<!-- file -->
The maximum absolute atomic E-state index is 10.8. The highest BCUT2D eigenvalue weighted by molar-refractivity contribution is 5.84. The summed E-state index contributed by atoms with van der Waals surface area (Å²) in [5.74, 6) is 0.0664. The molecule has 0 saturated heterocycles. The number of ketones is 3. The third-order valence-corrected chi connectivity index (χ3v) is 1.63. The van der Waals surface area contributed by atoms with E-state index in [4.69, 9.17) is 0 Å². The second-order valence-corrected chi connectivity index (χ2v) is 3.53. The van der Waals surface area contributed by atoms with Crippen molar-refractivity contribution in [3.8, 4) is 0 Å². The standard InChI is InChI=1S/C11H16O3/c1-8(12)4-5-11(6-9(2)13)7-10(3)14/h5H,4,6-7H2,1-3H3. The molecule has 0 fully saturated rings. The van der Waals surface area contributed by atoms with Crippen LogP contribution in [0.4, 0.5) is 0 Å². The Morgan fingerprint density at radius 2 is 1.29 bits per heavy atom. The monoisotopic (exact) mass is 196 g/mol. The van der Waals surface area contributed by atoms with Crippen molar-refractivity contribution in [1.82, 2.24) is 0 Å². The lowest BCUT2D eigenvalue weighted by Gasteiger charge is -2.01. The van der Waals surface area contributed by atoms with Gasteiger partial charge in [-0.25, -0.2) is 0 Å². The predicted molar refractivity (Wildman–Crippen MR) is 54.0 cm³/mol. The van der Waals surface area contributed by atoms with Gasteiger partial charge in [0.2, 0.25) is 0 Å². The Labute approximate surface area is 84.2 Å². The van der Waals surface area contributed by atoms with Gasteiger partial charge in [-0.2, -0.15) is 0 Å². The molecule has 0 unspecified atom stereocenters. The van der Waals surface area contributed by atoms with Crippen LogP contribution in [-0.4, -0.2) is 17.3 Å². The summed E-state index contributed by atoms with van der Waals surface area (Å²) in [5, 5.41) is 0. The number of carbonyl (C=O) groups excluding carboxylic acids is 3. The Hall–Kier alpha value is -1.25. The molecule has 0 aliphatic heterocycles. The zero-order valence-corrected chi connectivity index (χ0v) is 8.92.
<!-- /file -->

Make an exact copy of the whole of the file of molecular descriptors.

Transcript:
The maximum absolute atomic E-state index is 10.8. The highest BCUT2D eigenvalue weighted by molar-refractivity contribution is 5.84. The summed E-state index contributed by atoms with van der Waals surface area (Å²) in [5.74, 6) is 0.0664. The molecule has 0 saturated heterocycles. The number of ketones is 3. The third-order valence-corrected chi connectivity index (χ3v) is 1.63. The van der Waals surface area contributed by atoms with E-state index in [4.69, 9.17) is 0 Å². The second-order valence-corrected chi connectivity index (χ2v) is 3.53. The van der Waals surface area contributed by atoms with Crippen molar-refractivity contribution in [3.8, 4) is 0 Å². The standard InChI is InChI=1S/C11H16O3/c1-8(12)4-5-11(6-9(2)13)7-10(3)14/h5H,4,6-7H2,1-3H3. The molecule has 0 fully saturated rings. The van der Waals surface area contributed by atoms with Crippen LogP contribution in [0.4, 0.5) is 0 Å². The Morgan fingerprint density at radius 2 is 1.29 bits per heavy atom. The monoisotopic (exact) mass is 196 g/mol. The van der Waals surface area contributed by atoms with Crippen molar-refractivity contribution in [1.82, 2.24) is 0 Å². The lowest BCUT2D eigenvalue weighted by Gasteiger charge is -2.01. The van der Waals surface area contributed by atoms with Gasteiger partial charge in [-0.25, -0.2) is 0 Å². The predicted molar refractivity (Wildman–Crippen MR) is 54.0 cm³/mol. The van der Waals surface area contributed by atoms with Gasteiger partial charge in [0.2, 0.25) is 0 Å². The Labute approximate surface area is 84.2 Å². The van der Waals surface area contributed by atoms with Gasteiger partial charge in [-0.2, -0.15) is 0 Å². The molecule has 0 unspecified atom stereocenters. The van der Waals surface area contributed by atoms with Crippen LogP contribution in [-0.4, -0.2) is 17.3 Å². The summed E-state index contributed by atoms with van der Waals surface area (Å²) in [5, 5.41) is 0. The number of carbonyl (C=O) groups excluding carboxylic acids is 3. The Hall–Kier alpha value is -1.25. The molecule has 0 aliphatic heterocycles. The zero-order valence-corrected chi connectivity index (χ0v) is 8.92.